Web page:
The Daily Caller

The Daily Caller
MONTCOAL, WV - APRIL 06:  A section on the Upper Big Branch Mine on April 6, 2010 in Montcoal, West Virginia. (Photo by Matt Sullivan/Getty Images) MONTCOAL, WV - APRIL 06: A section on the Upper Big Branch Mine on April 6, 2010 in Montcoal, West Virginia. (Photo by Matt Sullivan/Getty Images)  

New EPA rules to devastate coal industry

The coal industry is crying foul over new Environmental Protection Agency (EPA) regulations which they say will be among the most be costly rules ever imposed by the agency on coal-fueled power plants.

The result, industry insiders say: substantially higher electricity rates and massive job loss.

“The EPA is ignoring the cumulative economic damage new regulations will cause,” said Steve Miller, president and CEO of the American Coalition for Clean Coal Electricity (ACCCE). “America’s coal-fueled electric industry has been doing its part for the environment and the economy, but our industry needs adequate time to install clean coal technologies to comply with new regulations. Unfortunately, EPA doesn’t seem to care.”

Thursday the EPA announced that they have finalized additional Clean Air Act provisions, collectively known as “The Cross-State Air Pollution Rule” to ostensibly “reduce air pollution and attain clean air standards,” by requiring coal companies in 27 states to slash emissions of sulfur dioxide and nitrogen dioxide by 73 percent and 54 percent, respectively, from 2005 levels by 2014.

According to the EPA, these emissions travel across state lines and contribute to ozone and fine particle pollution.

The rule will replace a similar 2005 standard called the Clean Air Interstate Rule. EPA claims that the new rule will result in a savings of $120 to $280 billion in annual health and environmental benefits, and also save between 13,000 and 34,000 lives. (EPA stimulating environmental regulations abroad)

While the EPA’s alleged benefits are lofty, House Energy and Commerce Committee Chairman Fred Upton cautioned that the new rules will come with a hefty price.

“The goal for these rules should be reasonable regulation that protects public health and the environment while also preserving economic growth. Unfortunately, the unprecedented pace at which the administration is issuing major new rules that impose new costs and regulatory requirements on states, employers, and consumers fails that basic test,” said Upton. “By issuing multiple regulations for the energy and other sectors at such an accelerated rate, EPA has turned regulation from a manageable tool into an unpredictable moving target that makes it difficult for companies to invest and create jobs.”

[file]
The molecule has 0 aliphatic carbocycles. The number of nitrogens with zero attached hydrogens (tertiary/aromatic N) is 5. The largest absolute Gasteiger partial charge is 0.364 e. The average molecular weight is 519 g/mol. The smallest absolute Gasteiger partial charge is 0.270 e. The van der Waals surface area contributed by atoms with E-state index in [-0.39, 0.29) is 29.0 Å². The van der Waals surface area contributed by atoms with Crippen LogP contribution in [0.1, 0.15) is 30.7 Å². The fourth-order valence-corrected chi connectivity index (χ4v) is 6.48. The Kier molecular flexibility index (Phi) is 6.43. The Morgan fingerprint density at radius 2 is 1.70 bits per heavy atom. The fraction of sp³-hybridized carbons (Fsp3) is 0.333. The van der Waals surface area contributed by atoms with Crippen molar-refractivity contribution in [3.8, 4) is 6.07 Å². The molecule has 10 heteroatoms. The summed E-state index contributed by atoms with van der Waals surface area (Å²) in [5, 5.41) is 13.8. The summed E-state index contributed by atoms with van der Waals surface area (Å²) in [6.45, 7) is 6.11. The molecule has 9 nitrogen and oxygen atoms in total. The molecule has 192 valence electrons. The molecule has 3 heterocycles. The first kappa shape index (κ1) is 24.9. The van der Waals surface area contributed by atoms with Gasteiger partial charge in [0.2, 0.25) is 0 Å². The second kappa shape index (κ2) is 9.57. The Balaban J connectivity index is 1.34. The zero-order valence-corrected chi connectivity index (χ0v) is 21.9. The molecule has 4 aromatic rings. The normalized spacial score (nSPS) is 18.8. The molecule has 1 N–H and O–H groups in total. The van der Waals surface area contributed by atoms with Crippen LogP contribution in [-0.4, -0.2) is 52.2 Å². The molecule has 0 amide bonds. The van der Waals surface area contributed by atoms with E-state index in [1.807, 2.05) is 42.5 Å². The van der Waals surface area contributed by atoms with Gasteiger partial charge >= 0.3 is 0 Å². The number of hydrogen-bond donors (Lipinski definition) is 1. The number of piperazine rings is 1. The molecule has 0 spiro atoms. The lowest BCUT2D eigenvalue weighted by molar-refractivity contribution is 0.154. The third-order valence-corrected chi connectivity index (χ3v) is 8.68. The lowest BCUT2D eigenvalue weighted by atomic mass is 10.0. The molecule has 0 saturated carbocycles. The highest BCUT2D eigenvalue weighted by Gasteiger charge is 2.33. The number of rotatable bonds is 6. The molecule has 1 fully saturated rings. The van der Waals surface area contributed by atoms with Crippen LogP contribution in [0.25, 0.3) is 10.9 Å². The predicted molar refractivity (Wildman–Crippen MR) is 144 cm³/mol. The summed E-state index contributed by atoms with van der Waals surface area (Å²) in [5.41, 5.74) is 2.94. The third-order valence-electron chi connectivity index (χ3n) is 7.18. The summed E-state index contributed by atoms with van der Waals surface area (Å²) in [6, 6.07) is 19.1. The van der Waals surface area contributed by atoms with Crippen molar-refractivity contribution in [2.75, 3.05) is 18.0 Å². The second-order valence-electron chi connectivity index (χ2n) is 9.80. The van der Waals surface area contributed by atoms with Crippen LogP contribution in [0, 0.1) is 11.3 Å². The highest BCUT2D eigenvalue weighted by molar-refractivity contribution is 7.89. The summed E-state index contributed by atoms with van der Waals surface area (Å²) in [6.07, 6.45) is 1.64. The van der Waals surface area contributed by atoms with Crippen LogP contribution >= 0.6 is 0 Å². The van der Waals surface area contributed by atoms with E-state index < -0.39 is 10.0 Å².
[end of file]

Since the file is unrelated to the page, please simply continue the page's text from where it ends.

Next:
The coal industry has the same practical concerns.

An analysis ACCCE released earlier this month by the National Economic Research Associates (NERA) used government data to examine the combined impacts of today’s rule and another EPA electricity regulation, the “Utility MACT” Rule. According to NERA’s examination, the EPA’s actions would cause a net job loss of over 1.4 million job-years by 2020.

Further, NERA found that electricity rates would increase over 23 percent in coal-reliant areas, and that though the EPA might claim the regulations will create jobs, for every job created four will be lost.

Nevertheless, EPA Administrator Lisa Jackson says the new rules will be beneficial to communities across the country. (SEC cedes leasing power after putting taxpayers on line for $550 million mistake)

“No community should have to bear the burden of another community’s polluters, or be powerless to prevent air pollution that leads to asthma, heart attacks and other harmful illnesses. These Clean Air Act safeguards will help protect the health of millions of Americans and save lives by preventing smog and soot pollution from traveling hundreds of miles and contaminating the air they breathe,” Jackson said.

“By maximizing flexibility and leveraging existing technology, the Cross-State Air Pollution Rule will help ensure that American families aren’t suffering the consequences of pollution generated far from home, while allowing states to decide how best to decrease dangerous air pollution in the most cost effective way.”

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